Men Literally See Things Differently Compared to Women

by Kathy Jones on  August 2, 2012 at 9:18 PM Lifestyle News   - G J E 4
University of Southern California have come up with yet another difference between a man and a woman after a new study found that the eyes and attention of men meander in distinctly different ways than women.
 Men Literally See Things Differently Compared to Women
Men Literally See Things Differently Compared to Women

The article, authored by Dr. Laurent Itti and doctoral student John Shen, challenges the way scientists generally conceive of attention, or how sensory information is prioritized. While previous study of vision and attention had disregarded individual factors such as sex, race and age, Itti and Shen demonstrated that men and women pay visual attention in different ways.

Dr. Itti's lab studied 34 participants as they watched videos of people being interviewed. Behind the interview subjects, within the video frame, pedestrians, bicycles and cars passed by - distractions included to pull attention away from the filmed conversation.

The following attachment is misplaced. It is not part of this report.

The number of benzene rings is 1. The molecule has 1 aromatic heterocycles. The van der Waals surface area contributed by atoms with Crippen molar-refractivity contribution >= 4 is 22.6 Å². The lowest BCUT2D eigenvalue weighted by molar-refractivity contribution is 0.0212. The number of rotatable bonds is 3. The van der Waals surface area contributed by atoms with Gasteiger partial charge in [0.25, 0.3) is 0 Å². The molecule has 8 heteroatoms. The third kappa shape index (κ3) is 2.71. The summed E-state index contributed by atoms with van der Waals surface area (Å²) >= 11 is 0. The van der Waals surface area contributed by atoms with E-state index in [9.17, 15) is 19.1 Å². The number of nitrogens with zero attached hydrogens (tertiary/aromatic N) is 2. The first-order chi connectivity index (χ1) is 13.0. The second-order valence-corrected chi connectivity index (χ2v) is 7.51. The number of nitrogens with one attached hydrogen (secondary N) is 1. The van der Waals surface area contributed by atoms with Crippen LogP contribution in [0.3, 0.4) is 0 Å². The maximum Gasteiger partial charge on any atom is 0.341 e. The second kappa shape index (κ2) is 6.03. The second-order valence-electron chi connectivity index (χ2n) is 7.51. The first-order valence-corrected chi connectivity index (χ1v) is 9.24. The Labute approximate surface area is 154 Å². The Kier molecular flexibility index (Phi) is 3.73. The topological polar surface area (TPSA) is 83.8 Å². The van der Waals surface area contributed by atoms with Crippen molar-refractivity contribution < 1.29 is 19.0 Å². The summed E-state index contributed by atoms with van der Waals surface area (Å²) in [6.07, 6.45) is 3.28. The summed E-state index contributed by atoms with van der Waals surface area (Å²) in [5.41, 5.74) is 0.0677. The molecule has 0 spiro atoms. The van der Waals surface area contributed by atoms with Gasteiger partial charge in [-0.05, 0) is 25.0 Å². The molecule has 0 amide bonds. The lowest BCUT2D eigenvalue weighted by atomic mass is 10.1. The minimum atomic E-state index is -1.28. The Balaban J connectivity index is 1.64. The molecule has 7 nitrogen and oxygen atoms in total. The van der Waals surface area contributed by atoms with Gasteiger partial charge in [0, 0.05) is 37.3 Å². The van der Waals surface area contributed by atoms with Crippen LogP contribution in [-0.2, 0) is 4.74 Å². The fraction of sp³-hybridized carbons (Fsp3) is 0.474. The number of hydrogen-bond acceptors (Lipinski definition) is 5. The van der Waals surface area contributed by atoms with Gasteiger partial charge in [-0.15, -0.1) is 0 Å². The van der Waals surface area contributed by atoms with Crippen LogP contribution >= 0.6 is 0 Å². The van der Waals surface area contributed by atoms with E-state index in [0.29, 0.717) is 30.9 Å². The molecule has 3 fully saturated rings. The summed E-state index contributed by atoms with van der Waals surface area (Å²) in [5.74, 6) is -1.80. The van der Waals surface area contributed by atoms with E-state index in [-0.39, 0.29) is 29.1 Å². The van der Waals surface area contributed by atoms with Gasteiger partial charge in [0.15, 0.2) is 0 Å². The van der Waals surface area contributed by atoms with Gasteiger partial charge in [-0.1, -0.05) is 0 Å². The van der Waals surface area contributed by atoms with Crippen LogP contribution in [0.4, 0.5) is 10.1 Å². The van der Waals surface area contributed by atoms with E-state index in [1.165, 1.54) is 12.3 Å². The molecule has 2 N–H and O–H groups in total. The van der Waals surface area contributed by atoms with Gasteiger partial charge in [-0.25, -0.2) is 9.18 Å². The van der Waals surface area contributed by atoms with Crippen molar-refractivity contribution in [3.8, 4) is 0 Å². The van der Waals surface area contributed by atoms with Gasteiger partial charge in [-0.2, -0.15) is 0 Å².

While participants watched and listened to the interview, another camera was pointed at participants' eyes, recording the movement of their pupils as they glanced across the screen.

Researchers discovered the following:
  • Men, when focused on the person being interviewed, parked their eyes on the speaker's mouth. They tended to be most distracted by distinctive movement behind the interview subjects
  • By contrast, women shift their focus between the interview subject's eyes and body. When they were distracted, it was typically by other people entering the video frame.

    Dr. Laurent Itti, an associate professor of computer science at the USC Viterbi School of Engineering, runs USC's iLab, a research lab dedicated to gaining insight into biological brain function through the use of computational modeling. John Shen, also with iLab, is a Ph.D. student in the USC Neuroscience Graduate Program at the USC Dornsife College of Letters, Arts and Sciences and conducted this research as part of his doctoral thesis and USC Provost Neuroscience Fellowship.

    Funding for the project came from the National Science Foundation, the U.S. Army Research Office, the U.S. Army.

    Source: Eurekalert
  • Advertisement

    Post your Comments

    Comments should be on the topic and should not be abusive. The editorial team reserves the right to review and moderate the comments posted on the site.
    User Avatar
    * Your comment can be maximum of 2500 characters
    Notify me when reply is posted I agree to the terms and conditions

    You May Also Like

    View All